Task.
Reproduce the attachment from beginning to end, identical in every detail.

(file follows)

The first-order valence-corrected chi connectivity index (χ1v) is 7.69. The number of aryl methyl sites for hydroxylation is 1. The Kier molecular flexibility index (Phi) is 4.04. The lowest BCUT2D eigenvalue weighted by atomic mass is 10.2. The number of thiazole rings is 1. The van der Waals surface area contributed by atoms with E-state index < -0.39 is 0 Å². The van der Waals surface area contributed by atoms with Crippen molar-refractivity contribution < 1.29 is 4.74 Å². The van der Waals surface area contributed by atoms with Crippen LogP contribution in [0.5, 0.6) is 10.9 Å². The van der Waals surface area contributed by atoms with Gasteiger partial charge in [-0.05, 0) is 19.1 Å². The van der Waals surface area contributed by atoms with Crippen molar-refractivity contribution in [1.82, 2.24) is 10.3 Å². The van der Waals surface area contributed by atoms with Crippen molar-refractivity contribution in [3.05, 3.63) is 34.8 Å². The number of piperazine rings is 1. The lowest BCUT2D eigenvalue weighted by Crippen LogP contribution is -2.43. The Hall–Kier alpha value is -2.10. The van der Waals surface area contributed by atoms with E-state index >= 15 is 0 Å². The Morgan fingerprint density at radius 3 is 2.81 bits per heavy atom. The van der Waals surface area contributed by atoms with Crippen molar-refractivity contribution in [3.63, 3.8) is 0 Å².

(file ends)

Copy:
The first-order valence-corrected chi connectivity index (χ1v) is 7.69. The number of aryl methyl sites for hydroxylation is 1. The Kier molecular flexibility index (Phi) is 4.04. The lowest BCUT2D eigenvalue weighted by atomic mass is 10.2. The number of thiazole rings is 1. The van der Waals surface area contributed by atoms with E-state index < -0.39 is 0 Å². The van der Waals surface area contributed by atoms with Crippen molar-refractivity contribution < 1.29 is 4.74 Å². The van der Waals surface area contributed by atoms with Crippen LogP contribution in [0.5, 0.6) is 10.9 Å². The van der Waals surface area contributed by atoms with Gasteiger partial charge in [-0.05, 0) is 19.1 Å². The van der Waals surface area contributed by atoms with Crippen molar-refractivity contribution in [1.82, 2.24) is 10.3 Å². The van der Waals surface area contributed by atoms with Crippen molar-refractivity contribution in [3.05, 3.63) is 34.8 Å². The number of piperazine rings is 1. The lowest BCUT2D eigenvalue weighted by Crippen LogP contribution is -2.43. The Hall–Kier alpha value is -2.10. The van der Waals surface area contributed by atoms with E-state index >= 15 is 0 Å². The Morgan fingerprint density at radius 3 is 2.81 bits per heavy atom. The van der Waals surface area contributed by atoms with Crippen molar-refractivity contribution in [3.63, 3.8) is 0 Å².